Casper, the therapy dog has spent his entire adult life caring for others and he likes it that way.
Casper spreads his love and kindness everywhere in the Children’s healthcare hospital in Atlanta. He wags his tail, smiles wide and lends a helping hand to every child and employee he passes. Casper plays an important role in the hospital, sending cheer to everyone, especially those that need it more than ever.
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Many children in the Children’s healthcare of Atlanta are bound to their hospital beds for months. It’s Casper’s job to make those months feel like hours and those weeks feel like minutes. Although the patients try to stay optimistic, sometimes their poor health gets in the way, that’s when Casper comes in.
In November, Lisa Kinsel, Casper’s handler, noticed something was wrong when he returned home one day. His left side was limp and he couldn’t stand or walk properly. Casper had a stroke from a blood clot in his brain. Everyone’s favorite therapy dog needed therapy himself.
Although Casper is one of many therapy dogs in the hospital, he is the real star. He can put a smile on anyone’s face. Even the saddest patients smile when Casper comes around.
“I think that’s what makes him work so well with the patients. He knows that the child is maybe anxious, maybe in pain, and so when he’s there to help them, he sort of soaks that all in. And it helps eliminate their stress,” said Kinsel to CNN.
Casper started therapy in 2009, when he was only 1 year old. Every time he put his service dog vest on, he knew it was time to work. He’s a full time employee at the Children’s healthcare, with a badge and all.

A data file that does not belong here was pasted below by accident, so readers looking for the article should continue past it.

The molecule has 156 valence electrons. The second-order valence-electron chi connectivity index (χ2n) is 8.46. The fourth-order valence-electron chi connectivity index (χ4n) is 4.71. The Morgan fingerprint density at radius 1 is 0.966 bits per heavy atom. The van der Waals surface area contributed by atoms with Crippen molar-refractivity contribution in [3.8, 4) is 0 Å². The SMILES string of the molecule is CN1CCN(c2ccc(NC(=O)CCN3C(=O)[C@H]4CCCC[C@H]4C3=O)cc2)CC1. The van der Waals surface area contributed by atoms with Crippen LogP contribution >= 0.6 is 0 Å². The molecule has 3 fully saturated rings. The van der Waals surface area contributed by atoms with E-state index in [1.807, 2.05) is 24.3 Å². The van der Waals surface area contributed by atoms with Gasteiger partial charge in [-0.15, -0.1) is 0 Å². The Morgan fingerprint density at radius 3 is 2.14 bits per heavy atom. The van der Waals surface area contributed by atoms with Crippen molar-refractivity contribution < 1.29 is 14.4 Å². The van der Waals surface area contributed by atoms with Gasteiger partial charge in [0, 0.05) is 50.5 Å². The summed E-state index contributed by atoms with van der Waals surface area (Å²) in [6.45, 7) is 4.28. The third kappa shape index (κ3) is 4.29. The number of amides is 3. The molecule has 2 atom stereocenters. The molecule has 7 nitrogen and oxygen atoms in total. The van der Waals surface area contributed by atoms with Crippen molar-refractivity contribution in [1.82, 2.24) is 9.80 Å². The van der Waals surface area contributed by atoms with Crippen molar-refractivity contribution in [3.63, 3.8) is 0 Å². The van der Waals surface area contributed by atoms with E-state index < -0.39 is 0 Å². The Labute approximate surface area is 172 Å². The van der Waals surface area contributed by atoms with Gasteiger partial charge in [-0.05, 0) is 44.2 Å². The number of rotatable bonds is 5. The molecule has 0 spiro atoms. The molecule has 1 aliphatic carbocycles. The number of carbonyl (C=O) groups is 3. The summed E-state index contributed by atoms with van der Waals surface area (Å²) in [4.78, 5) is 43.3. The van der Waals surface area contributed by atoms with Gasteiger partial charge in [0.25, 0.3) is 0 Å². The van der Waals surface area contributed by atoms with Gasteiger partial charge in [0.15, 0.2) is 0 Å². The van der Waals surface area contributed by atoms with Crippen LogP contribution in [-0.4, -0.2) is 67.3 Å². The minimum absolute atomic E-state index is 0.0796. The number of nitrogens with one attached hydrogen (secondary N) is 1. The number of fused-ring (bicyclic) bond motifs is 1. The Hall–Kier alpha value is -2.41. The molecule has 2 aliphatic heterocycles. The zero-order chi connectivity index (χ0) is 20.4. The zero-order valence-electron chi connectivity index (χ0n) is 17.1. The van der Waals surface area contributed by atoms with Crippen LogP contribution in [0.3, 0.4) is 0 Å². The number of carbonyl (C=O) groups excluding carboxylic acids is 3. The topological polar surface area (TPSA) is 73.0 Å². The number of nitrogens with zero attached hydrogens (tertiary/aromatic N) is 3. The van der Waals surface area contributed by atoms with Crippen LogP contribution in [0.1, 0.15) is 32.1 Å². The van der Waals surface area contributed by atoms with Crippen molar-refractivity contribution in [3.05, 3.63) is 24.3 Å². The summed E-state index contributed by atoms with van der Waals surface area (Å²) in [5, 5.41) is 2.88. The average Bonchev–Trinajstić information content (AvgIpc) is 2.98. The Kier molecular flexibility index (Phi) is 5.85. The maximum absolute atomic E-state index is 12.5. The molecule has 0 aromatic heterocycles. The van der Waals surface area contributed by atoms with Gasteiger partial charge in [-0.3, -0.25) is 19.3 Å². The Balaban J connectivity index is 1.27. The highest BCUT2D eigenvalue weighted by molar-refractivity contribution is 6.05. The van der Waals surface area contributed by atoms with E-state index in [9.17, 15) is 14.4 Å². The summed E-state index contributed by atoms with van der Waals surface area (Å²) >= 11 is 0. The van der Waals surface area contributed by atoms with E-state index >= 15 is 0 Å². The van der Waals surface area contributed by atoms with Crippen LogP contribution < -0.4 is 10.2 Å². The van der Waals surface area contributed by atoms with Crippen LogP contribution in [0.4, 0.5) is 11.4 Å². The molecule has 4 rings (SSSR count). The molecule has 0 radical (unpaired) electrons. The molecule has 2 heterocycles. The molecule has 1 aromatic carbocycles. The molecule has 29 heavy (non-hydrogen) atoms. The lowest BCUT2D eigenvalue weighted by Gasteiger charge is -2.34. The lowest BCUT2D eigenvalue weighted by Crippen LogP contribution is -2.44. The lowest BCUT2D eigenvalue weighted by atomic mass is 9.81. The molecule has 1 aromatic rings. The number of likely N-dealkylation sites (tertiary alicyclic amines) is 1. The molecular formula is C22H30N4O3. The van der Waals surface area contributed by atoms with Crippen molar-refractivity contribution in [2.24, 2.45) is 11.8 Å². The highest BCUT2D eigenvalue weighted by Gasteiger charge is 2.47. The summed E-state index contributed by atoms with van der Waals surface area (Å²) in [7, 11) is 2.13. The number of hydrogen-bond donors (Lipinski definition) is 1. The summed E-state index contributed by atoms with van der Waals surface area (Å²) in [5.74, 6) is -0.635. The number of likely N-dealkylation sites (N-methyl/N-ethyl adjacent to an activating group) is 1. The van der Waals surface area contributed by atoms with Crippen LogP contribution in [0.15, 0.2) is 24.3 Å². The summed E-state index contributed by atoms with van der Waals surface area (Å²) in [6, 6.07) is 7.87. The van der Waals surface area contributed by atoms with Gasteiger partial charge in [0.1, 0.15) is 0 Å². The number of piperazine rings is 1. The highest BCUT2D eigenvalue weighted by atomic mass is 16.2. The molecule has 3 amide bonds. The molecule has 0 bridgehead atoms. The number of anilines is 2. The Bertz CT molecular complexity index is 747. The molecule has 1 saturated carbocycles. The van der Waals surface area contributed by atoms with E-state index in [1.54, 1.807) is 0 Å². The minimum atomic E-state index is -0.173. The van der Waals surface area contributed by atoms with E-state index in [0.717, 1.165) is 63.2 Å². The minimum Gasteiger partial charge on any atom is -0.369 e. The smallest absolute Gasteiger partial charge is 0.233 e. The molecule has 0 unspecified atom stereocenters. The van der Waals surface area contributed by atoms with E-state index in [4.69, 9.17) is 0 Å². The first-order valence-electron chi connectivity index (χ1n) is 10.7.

Small plush, stuffed animal versions of Casper have circulated through the hospital, complete with a green vest and all. He’s a huge part of the recovery for children and their families.
“It was all about the patients and families. And then more and more, we were finding that the staff were calling and saying, ‘We’ve had a really rough day in Intensive Care today. Will you please bring him up? Because the staff need to see him,” Kinsel stated.
Casper now needs the same love and care he’s been giving since 2009. Physical therapy is a part of Casper’s life now. Dr. Kimberly Neff at Georgia Veterinary Rehab has been doing therapy with Casper since Decemeber.
“We don’t know what predisposes dogs to strokes, just like we don’t know for humans,” Neff said. “Of all the things neurologists see, it’s not that common in dogs.”
Part of Casper’s therapy involves an underwater treadmill, which reliefs some of the joint pressure. They even use peanut butter on the glass in front of him to motivate each step.
Casper’s condition is improving every day. He even got to celebrate his 9th birthday at the hospital. Many patients and hospital staff members sang to him. He greeted each and every person with a big tail wag and a kiss.
In late January, Neff graduated Casper from physical therapy after he made a full recovery. Casper is back to work and happier than ever.